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New regional service models guarantee availability of health and social services

Government Communications DepartmentMinistry of Social Affairs and Health
Publication date 2.12.2016 12.09 | Published in English on 5.12.2016 at 14.49
Press release 527/2016

Urbanisation will continue, and health and social services will probably be increasingly concentrated in growth centres. To prevent regional differences from escalating, service solutions must be customised by region. Services in smaller communities can be guaranteed by leveraging new service concepts and with regional cooperation. Centralisation of hospital services will improve productivity and save on costs.

These are the key findings in a report produced by the National Institute for Health and Welfare (THL), the Finnish Environment Institute and the VTT Technical Research Centre of Finland Ltd. The investigation reported was undertaken as part of the implementation of the Government Plan for Analysis, Assessment and Research for the year 2015 and drew on population prognoses in order to assess future service needs, service placement and regional economies up to 2030.

“The providing of health and social services cannot be managed with a one-solution-fits-all approach in the various regions. We must first identify the baseline situation and future outlook in each region,” says Chief Administrative Physician Eeva Reissell from the National Institute for Health and Welfare. 

Multi-centre model is the most sustainable solution

The most sustainable solution found is to improve availability of services through what is known as the multi-centre model. This means a dual approach of centralising services in population centres on the one hand but safeguarding key services in rural central communities on the other. It is a solution that allows for alleviation of the escalation of regional differences.

The report notes that there is a case to be made for the centralising of non-urgent care and specialised-level services. If the hospital with emergency care is far away, the service level may be improved with a good emergency services medical response.  Senior Research Scientist Antti Rehunen from the Finnish Environment Institute notes that health clinics are crucial providers of local services and important for the ageing population.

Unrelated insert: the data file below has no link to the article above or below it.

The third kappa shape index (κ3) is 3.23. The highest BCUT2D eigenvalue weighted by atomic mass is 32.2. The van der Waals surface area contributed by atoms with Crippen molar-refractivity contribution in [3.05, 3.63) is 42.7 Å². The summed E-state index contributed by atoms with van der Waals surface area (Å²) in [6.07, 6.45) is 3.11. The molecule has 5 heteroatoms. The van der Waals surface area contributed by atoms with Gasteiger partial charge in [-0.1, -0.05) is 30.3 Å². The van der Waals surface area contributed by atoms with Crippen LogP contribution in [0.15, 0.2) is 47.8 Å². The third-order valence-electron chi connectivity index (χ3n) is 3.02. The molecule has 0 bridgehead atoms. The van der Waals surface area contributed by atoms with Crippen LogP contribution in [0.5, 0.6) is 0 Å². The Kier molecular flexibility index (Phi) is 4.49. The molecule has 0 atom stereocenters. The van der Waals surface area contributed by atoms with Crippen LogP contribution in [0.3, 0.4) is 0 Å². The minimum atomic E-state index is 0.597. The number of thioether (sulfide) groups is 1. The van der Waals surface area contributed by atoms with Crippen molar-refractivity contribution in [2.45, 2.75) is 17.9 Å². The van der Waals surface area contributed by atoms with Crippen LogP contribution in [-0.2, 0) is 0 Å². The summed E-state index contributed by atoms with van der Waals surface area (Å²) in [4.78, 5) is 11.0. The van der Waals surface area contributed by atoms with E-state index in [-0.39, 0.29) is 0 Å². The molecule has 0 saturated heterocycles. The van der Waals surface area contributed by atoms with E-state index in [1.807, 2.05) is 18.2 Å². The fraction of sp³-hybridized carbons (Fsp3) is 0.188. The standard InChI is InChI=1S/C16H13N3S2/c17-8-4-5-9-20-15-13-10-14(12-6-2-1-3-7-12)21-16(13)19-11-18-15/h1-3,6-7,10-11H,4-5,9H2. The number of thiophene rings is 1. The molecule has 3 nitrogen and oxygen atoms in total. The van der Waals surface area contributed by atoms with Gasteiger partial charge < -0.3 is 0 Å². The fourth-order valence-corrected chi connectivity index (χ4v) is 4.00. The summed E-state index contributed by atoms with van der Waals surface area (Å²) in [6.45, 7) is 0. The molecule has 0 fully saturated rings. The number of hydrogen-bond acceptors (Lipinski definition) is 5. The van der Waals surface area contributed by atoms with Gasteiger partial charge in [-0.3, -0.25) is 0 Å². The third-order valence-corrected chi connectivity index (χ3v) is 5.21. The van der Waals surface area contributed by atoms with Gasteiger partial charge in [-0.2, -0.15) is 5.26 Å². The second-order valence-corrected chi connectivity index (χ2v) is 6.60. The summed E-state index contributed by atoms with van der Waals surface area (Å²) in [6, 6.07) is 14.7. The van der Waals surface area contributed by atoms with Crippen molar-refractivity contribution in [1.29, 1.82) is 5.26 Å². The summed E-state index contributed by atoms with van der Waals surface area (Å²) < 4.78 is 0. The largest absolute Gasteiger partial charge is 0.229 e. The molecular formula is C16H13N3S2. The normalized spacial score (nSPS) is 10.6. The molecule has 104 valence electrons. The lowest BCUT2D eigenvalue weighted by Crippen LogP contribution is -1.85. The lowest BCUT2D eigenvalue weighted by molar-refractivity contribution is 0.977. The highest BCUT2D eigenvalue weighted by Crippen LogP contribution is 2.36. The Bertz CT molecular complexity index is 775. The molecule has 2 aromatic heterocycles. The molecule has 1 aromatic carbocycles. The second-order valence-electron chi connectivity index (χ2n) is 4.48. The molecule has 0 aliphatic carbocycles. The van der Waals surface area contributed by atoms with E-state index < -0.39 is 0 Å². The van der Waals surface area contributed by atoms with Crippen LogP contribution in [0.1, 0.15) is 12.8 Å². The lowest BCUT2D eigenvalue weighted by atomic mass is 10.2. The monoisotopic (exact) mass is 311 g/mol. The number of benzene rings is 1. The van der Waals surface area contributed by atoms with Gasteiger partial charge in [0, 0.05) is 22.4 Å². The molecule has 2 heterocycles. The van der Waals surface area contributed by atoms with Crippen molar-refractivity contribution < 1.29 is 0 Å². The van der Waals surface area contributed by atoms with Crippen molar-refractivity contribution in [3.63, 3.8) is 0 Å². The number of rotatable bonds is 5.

“Health clinics should be placed in city centres, community centres and public transport nodes so that they will be accessible by other means than by car. Some health clinics may offer lighter services such as guidance, measurements, testing and social services. Some services may be offered as house calls or digital services. A larger percentage of services than before can be offered to customers at locations other than healthcare facilities,” says Rehunen.

Placement of hospitals affects regional economy

The way in which health and social services are provided affect regional and community structures. An analysis of regional economies shows that centralisation of hospital functions curbs cost growth and increases productivity. “Hospital services are being centralised everywhere in industrialised countries. The aim is to link them more closely to the adapted service networks,” says Reissell.

At the same time, however, customers’ travel costs will increase, and there will be significant changes in the location of jobs. “In counties left without a hospital providing extensive emergency care, professionals will leave to find work elsewhere, which will cause a decline in the region's employment, private consumption and attractiveness. Conversely, the attractiveness of cities that have hospitals providing extensive emergency care will increase thanks to broad career opportunities and a high level of service,” says Senior Principal Scientist Juha Honkatukia from VTT Technical Research Centre of Finland.

Housing solutions for the elderly will have huge economic impact

As the population ages, the costs of institutional care and housing services may double in the next few decades. However, there are substantial differences between regions in the volume of institutional care required.

“The cost increase could be halved if housing services were scaled nationwide in the same way as they are in the most efficient counties.  If an increasing percentage of elderly people were to be able to continue living at home thanks to improved functional capacity, home care and other services, we could achieve cost savings of hundreds of millions of euros per year,” say Juha Honkatukia and Antti Rehunen.

Antti Rehunen, Eeva Reissell, Juha Honkatukia, Maija Tiitu & Markku Pekurinen: Sosiaali- ja terveyspalvelujen tarpeen, käytön ja tuottamisen alueelliset muutokset ja tulevaisuuden vaihtoehdot [Regional changes and future options in the need, use and providing of health and social services]

Further information

Senior Research Scientist Antti Rehunen, Finnish Environment Institute, tel. 0295 251 550

Chief Administrative Physician Eeva Reissell, National Institute for Health and Welfare (THL), tel. 0295 524 7655

Senior Principal Scientist Juha Honkatukia, VTT Technical Research Centre of Finland Ltd, tel. 040 304 5561

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